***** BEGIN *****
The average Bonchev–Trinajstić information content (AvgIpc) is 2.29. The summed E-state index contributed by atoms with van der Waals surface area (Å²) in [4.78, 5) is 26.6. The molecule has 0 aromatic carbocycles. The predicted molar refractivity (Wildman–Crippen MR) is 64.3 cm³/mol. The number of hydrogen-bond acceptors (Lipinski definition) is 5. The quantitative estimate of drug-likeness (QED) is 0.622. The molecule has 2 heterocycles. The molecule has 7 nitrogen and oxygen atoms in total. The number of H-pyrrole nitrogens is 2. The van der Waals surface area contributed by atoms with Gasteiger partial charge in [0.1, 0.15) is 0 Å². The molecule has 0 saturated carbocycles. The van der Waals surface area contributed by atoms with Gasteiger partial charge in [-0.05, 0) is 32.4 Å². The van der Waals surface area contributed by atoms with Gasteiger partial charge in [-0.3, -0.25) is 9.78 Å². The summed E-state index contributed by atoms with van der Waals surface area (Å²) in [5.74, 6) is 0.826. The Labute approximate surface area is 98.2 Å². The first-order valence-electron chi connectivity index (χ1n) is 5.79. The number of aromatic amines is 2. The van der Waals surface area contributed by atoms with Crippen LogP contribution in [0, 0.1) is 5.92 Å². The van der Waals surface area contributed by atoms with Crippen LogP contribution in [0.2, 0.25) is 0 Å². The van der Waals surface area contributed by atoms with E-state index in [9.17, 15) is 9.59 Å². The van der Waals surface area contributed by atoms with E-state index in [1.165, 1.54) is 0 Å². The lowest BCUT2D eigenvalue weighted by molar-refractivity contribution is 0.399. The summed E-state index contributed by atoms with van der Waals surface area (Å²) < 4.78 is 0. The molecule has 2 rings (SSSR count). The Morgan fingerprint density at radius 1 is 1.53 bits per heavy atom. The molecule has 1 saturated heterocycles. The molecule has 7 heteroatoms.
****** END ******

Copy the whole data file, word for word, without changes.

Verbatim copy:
The average Bonchev–Trinajstić information content (AvgIpc) is 2.29. The summed E-state index contributed by atoms with van der Waals surface area (Å²) in [4.78, 5) is 26.6. The molecule has 0 aromatic carbocycles. The predicted molar refractivity (Wildman–Crippen MR) is 64.3 cm³/mol. The number of hydrogen-bond acceptors (Lipinski definition) is 5. The quantitative estimate of drug-likeness (QED) is 0.622. The molecule has 2 heterocycles. The molecule has 7 nitrogen and oxygen atoms in total. The number of H-pyrrole nitrogens is 2. The van der Waals surface area contributed by atoms with Gasteiger partial charge in [0.1, 0.15) is 0 Å². The molecule has 0 saturated carbocycles. The van der Waals surface area contributed by atoms with Gasteiger partial charge in [-0.05, 0) is 32.4 Å². The van der Waals surface area contributed by atoms with Gasteiger partial charge in [-0.3, -0.25) is 9.78 Å². The summed E-state index contributed by atoms with van der Waals surface area (Å²) in [5.74, 6) is 0.826. The Labute approximate surface area is 98.2 Å². The first-order valence-electron chi connectivity index (χ1n) is 5.79. The number of aromatic amines is 2. The van der Waals surface area contributed by atoms with Crippen LogP contribution in [0, 0.1) is 5.92 Å². The van der Waals surface area contributed by atoms with Crippen LogP contribution in [0.2, 0.25) is 0 Å². The van der Waals surface area contributed by atoms with E-state index in [9.17, 15) is 9.59 Å². The van der Waals surface area contributed by atoms with E-state index in [1.165, 1.54) is 0 Å². The lowest BCUT2D eigenvalue weighted by molar-refractivity contribution is 0.399. The summed E-state index contributed by atoms with van der Waals surface area (Å²) < 4.78 is 0. The molecule has 2 rings (SSSR count). The Morgan fingerprint density at radius 1 is 1.53 bits per heavy atom. The molecule has 1 saturated heterocycles. The molecule has 7 heteroatoms.